If readers take a look at VENONA decrypt # 1119-1121 of August 4-5 1944 (the so-called KOL'TsOV memo -- "Account of a Conversation with JURIST") we find the following: "He [White] proposed infrequent conversations lasting up to half an hour while driving in his automobile." Keep in mind this is 1944. Then take a look at Whittaker Chambers' seven-page statement of 6 December 1948 ("Subject W.C. Perjury, Internal Security. ESP D; 6 December 1948 Section 17 HDWhite BUFILE, serial 124-1333 in the FBI Reading Room in Washington D.C.). Here Chambers tells FBI agents that "Other times he [Chambers] would meet White and White would drive him around in his automobile during which time White would furnish Chambers information which he had written on pieces of paper and sometimes oral inforamation emanating from the Treasury Department." This is significant corroboration of WHite's preferred means of communication (via converesations in an automobile) as there is no evidence that Chambers knew anything of the VENONA project and in fact the KOLTSOV memo was not even decrypted until 1952.

In my recently released book TREASONABLE DOUBT (visit the webpage at: www.kansaspress.ku.edu/cratre.html)readers can examine all the known evidence relating to White's conspiratorial activities. Though I found no convincing documentation that he engaged in policy subversion (as Elizabeth Bentley asserted) nevertheless, the evidence of his complicity in the Washington D.C. based Soviet information gathering apparatus is undeniable.
R. Bruce Craig

Posted by: R. Bruce Craig on July 27, 2004 06:06 AM

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For one of the most convincing pieces of evidence suggestive of White's complicity in Soviet espionage one can look at the facts relating to his preferred method of communicating information to his handlers ("tradecraft").

If readers take a look at VENONA decrypt # 1119-1121 of August 4-5 1944 (the so-called KOL'TsOV memo -- "Account of a Conversation with JURIST") we find the following: "He [White] proposed infrequent conversations lasting up to half an hour while driving in his automobile." Keep in mind this is 1944. Then take a look at Whittaker Chambers' seven-page statement of 6 December 1948 ("Subject W.C. Perjury, Internal Security. ESP D; 6 December 1948 Section 17 HDWhite BUFILE, serial 124-1333 in the FBI Reading Room in Washington D.C.). Here Chambers tells FBI agents that "Other times he [Chambers] would meet White and White would drive him around in his automobile during which time White would furnish Chambers information which he had written on pieces of paper and sometimes oral inforamation emanating from the Treasury Department." This is significant corroboration of WHite's preferred means of communication (via converesations in an automobile) as there is no evidence that Chambers knew anything of the VENONA project and in fact the KOLTSOV memo was not even decrypted until 1952.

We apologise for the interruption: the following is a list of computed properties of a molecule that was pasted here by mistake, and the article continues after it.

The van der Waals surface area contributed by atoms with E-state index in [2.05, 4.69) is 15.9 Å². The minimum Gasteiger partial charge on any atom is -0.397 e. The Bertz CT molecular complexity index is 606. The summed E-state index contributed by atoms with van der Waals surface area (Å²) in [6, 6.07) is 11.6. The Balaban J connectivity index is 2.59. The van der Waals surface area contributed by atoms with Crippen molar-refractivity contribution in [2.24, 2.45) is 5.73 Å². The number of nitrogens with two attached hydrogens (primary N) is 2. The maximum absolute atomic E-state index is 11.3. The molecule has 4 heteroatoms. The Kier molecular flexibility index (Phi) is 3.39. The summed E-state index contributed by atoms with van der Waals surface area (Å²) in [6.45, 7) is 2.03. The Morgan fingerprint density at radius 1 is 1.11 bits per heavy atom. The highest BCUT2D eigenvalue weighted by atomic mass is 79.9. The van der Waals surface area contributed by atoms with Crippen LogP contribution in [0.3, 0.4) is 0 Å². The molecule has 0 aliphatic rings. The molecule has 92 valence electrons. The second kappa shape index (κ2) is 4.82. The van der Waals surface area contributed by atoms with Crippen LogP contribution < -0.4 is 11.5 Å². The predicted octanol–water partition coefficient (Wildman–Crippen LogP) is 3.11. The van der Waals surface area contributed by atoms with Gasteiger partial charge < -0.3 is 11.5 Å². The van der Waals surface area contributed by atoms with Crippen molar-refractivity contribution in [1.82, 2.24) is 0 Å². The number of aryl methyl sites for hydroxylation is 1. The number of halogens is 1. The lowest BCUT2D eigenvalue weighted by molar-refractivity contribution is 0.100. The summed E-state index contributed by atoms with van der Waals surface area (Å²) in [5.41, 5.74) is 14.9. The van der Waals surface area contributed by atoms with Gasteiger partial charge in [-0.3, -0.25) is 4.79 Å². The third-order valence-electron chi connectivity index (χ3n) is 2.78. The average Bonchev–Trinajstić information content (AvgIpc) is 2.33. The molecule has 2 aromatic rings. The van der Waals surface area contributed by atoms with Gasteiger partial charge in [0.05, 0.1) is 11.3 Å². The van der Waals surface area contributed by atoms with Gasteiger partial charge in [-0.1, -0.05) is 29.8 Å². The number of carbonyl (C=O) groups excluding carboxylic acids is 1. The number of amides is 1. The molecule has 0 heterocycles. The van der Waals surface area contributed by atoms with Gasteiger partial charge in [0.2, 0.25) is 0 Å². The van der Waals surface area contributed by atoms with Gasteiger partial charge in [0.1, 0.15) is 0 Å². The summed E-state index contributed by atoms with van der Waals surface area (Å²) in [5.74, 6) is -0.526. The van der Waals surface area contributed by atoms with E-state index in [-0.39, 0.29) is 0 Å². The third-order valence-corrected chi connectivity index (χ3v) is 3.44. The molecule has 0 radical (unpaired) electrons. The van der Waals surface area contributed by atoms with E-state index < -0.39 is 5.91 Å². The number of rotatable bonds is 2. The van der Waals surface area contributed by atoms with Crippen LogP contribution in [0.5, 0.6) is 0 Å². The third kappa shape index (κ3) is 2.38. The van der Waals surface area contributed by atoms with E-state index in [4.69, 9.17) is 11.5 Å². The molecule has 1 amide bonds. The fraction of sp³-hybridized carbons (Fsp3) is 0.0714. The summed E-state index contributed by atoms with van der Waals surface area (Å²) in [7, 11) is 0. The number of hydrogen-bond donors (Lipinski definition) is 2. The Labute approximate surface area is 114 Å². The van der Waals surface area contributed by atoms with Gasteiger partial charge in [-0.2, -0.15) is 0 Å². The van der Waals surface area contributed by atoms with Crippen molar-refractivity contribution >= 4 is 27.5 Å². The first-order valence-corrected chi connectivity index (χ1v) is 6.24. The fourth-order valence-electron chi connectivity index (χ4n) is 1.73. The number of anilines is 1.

In my recently released book TREASONABLE DOUBT (visit the webpage at: www.kansaspress.ku.edu/cratre.html)readers can examine all the known evidence relating to White's conspiratorial activities. Though I found no convincing documentation that he engaged in policy subversion (as Elizabeth Bentley asserted) nevertheless, the evidence of his complicity in the Washington D.C. based Soviet information gathering apparatus is undeniable.
R. Bruce Craig

Posted by: R. Bruce Craig on July 27, 2004 06:32 AM